The eruption behind the incredible imagery actually took place in Tonga in January. Signs of the so-called afterglow effect began to appear over New Zealand over the past couple of months, created by remnant aerosols made mostly of sulphate particles. As the eruption came from an underwater volcano, scientists believe water vapor droplets also contribute to the breathtaking hues coloring the skies.
Stationed at Scott Base for the Antarctica New Zealand research agency, Shaw had read about the incredible skies appearing back home. When the sky over Antarctica began to bear a similar look, Shaw knew the same afterglow effect was at play.
“Usually in mid-winter, Antarctica is nearly continuously dark, except for a slight ‘nautical twilight’ at around midday which means the horizon is faintly visible in good conditions,” Shaw said. “But this year, we were presented with quite a show, which had most of the station personnel grabbing jackets and running outside with their cameras to look at the awesome colors. Believe it or not, I haven’t edited these shots either, they are pretty much as we saw it. It’s incredible.”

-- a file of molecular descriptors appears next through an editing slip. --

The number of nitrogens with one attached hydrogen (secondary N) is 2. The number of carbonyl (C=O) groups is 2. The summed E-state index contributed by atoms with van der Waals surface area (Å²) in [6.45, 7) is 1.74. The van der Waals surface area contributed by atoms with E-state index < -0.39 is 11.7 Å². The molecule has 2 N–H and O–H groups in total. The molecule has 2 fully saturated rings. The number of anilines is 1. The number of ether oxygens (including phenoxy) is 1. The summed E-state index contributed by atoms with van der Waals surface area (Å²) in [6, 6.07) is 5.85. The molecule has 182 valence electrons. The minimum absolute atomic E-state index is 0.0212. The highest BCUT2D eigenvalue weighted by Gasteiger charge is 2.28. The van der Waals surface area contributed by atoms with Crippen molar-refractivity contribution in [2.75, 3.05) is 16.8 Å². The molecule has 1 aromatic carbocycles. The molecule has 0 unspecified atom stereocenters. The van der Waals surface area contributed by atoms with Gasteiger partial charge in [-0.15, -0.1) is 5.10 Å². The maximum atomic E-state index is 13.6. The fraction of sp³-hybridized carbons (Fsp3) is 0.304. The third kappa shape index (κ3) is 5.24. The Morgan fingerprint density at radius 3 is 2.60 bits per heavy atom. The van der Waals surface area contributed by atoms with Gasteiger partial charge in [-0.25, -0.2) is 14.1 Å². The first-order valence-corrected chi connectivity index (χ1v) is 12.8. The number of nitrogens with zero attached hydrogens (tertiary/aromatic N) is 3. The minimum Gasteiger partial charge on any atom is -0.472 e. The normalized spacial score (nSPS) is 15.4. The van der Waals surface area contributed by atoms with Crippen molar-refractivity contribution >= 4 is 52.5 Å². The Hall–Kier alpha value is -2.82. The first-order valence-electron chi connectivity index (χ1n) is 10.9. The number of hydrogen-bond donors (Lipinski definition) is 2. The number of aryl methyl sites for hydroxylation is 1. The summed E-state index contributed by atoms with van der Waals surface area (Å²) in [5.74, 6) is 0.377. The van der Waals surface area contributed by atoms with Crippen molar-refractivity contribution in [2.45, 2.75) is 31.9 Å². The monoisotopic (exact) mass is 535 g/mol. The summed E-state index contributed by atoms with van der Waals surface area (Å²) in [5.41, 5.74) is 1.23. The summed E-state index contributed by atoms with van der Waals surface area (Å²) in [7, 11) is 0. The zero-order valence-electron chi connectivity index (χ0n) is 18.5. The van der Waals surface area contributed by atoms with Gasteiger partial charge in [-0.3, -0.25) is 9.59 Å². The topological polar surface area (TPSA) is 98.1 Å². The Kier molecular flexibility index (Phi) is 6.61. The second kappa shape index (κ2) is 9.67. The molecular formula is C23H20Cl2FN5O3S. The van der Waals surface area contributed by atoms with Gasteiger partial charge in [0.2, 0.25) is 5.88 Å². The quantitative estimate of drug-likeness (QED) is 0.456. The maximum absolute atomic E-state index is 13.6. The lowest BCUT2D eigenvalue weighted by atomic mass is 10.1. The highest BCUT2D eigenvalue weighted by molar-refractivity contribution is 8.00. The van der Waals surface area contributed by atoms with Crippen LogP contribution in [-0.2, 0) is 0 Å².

Data from New Zealand’s National Institute of Water and Atmospheric Research shows an abundance of aerosols in the atmosphere over Antarctica that weren’t there prior to the eruption. These aerosols can circle the globe for months after an eruption, scattering and bending light to create the incredible shades of pink, blue and purple seen in the images.
“Nature never fails to put on a show in Antarctica, and it can be beautiful or destructive,” said Antarctica New Zealand’s Chief Science Advisor Jordy Hendrikx. “These photographs capture the awe it inspires, and how connected our planet is. Antarctica is some 5,000 km (3,100 miles) from New Zealand, some 7,000 km (4,300 miles) from Tonga, but we share our skies.”
Source: Antarctica New Zealand